While many starlets had their eyebrows shaved off entirely during the 1920s and 30s, some used the soaping method. A mixture of glycerine soap and a tiny amount of water is applied with a brush to the eyebrows. This technique basically takes the place of a brow gel today, except that the hairs are completely flattened against the brow bone. This is then covered with some concealer or grease paint, becoming a blank canvas. After that any shapes or style of eyebrows could then be drawn on.

Vaseline for Shine

Not only was vaseline famously used by Greta Garbo to achieve that perfect eyeshadow look and to add depth, but she mixed it with charcoal to create version of eyeliner. This simple trick was used by many an actor to add shine to any part of the body. Men sometimes used it as a pomade as well!

The word shine implies a gloss finish, but when used in conjunction with powder, petroleum jelly and other balms it can give a new quality to the skin. Marilyn Monroe famously used a combination of creams such as Nivea, Vaseline, and pHelityl layered with powder to give her skin a particular glow under the lights while filming or being photographed. This “radiating from within” look was difficult to achieve before the advent of shimmer dust and illuminating powders, but they did manage with some creative problem solving and plenty of petroleum jelly.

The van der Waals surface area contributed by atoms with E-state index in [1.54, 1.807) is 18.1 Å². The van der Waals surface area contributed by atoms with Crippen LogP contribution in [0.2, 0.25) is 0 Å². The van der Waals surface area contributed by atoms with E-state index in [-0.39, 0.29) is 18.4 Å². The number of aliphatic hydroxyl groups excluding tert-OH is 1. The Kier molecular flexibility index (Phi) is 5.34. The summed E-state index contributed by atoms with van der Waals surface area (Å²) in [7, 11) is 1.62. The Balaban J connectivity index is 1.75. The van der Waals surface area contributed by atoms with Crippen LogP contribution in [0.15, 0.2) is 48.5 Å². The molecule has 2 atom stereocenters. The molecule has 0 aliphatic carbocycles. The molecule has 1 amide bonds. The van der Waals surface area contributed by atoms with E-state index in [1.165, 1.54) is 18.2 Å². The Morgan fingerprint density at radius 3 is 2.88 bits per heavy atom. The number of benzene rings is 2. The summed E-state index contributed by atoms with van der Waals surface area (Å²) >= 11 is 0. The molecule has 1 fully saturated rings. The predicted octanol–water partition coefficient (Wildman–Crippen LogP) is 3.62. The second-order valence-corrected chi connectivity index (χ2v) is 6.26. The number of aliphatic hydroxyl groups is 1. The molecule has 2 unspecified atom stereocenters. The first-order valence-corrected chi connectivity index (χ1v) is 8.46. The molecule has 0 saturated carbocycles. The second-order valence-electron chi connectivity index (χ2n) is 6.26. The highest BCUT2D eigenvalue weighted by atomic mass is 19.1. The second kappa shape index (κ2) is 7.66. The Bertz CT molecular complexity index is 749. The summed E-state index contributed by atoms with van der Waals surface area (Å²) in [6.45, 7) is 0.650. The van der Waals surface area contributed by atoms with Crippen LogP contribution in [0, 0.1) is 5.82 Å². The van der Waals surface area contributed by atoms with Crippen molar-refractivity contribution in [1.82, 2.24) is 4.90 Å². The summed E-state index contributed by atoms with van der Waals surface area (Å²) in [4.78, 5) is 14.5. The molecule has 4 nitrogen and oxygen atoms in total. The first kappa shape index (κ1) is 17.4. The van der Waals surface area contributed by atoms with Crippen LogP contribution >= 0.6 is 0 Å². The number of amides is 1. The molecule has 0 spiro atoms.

Contouring

We tend to think of contouring as a modern trend, but starlets have long relied on colored powders magically erase their flaws, at least in front of the cameras at least. To smooth over an unwanted curve in her nose, Carole Lombard used white powder to contour her nose into the shape she wanted. It had become bent after a car accident.

Likewise, Grace Kelly used two colors of rouge to contour her cheeks in a natural-looking way. And, Marilyn Monroe used white powder to make her forehead seem bigger and more open.

Face Shaving

Both men and women were advised to shave their faces. The reason?It was thought that the smoother surface gave a more youthful appearance on camera. Elizabeth Taylor was known for shaving her face. But, some actresses refused. The peach fuzz from the hormone cream Marilyn Monroe used reflected light. So, she kept it.

Ingrid Bergman, renowned for her no-make-up-look and natural attractiveness, refused the star beauty treatments pushed on her by the studios. She declined to have her teeth fixed and demanded that her screen tests be done at least once without makeup. But, she did shave back her hairline in an attempt to increase the size of her forehead!

There are probably a lot more makeup tricks that were used in Hollywood before makeup was a common product, but we loved learning about these shortcuts to beauty. They were the products not of expensive boutique makeup, but of creativity and inventiveness! The old Hollywood starlets and silent film stars captured a beauty that actresses today only wish they had, even with all the fancy products! These were some of the most stunningly attractive people on earth, made even more so with a few little tricks to capture the light just so for the cameras.